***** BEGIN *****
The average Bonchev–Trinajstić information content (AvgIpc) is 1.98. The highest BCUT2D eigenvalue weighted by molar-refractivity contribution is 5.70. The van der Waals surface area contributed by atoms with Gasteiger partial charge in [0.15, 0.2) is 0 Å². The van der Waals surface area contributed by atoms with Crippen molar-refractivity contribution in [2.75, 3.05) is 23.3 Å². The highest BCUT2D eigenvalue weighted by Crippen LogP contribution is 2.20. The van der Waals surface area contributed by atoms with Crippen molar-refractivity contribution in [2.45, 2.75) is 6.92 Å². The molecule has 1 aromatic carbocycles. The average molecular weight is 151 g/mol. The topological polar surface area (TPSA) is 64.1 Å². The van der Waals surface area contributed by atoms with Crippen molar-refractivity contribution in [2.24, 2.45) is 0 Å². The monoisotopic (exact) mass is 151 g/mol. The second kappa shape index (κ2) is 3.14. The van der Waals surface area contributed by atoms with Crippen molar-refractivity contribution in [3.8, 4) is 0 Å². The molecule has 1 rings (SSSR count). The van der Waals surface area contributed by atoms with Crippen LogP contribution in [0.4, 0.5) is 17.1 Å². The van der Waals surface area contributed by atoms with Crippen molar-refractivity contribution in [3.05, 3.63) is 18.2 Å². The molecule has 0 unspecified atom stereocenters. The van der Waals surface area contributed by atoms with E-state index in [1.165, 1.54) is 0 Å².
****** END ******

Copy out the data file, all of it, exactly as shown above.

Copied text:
The average Bonchev–Trinajstić information content (AvgIpc) is 1.98. The highest BCUT2D eigenvalue weighted by molar-refractivity contribution is 5.70. The van der Waals surface area contributed by atoms with Gasteiger partial charge in [0.15, 0.2) is 0 Å². The van der Waals surface area contributed by atoms with Crippen molar-refractivity contribution in [2.75, 3.05) is 23.3 Å². The highest BCUT2D eigenvalue weighted by Crippen LogP contribution is 2.20. The van der Waals surface area contributed by atoms with Crippen molar-refractivity contribution in [2.45, 2.75) is 6.92 Å². The molecule has 1 aromatic carbocycles. The average molecular weight is 151 g/mol. The topological polar surface area (TPSA) is 64.1 Å². The van der Waals surface area contributed by atoms with Crippen molar-refractivity contribution in [2.24, 2.45) is 0 Å². The monoisotopic (exact) mass is 151 g/mol. The second kappa shape index (κ2) is 3.14. The van der Waals surface area contributed by atoms with Crippen molar-refractivity contribution in [3.8, 4) is 0 Å². The molecule has 1 rings (SSSR count). The van der Waals surface area contributed by atoms with Crippen LogP contribution in [0.4, 0.5) is 17.1 Å². The van der Waals surface area contributed by atoms with Crippen molar-refractivity contribution in [3.05, 3.63) is 18.2 Å². The molecule has 0 unspecified atom stereocenters. The van der Waals surface area contributed by atoms with E-state index in [1.165, 1.54) is 0 Å².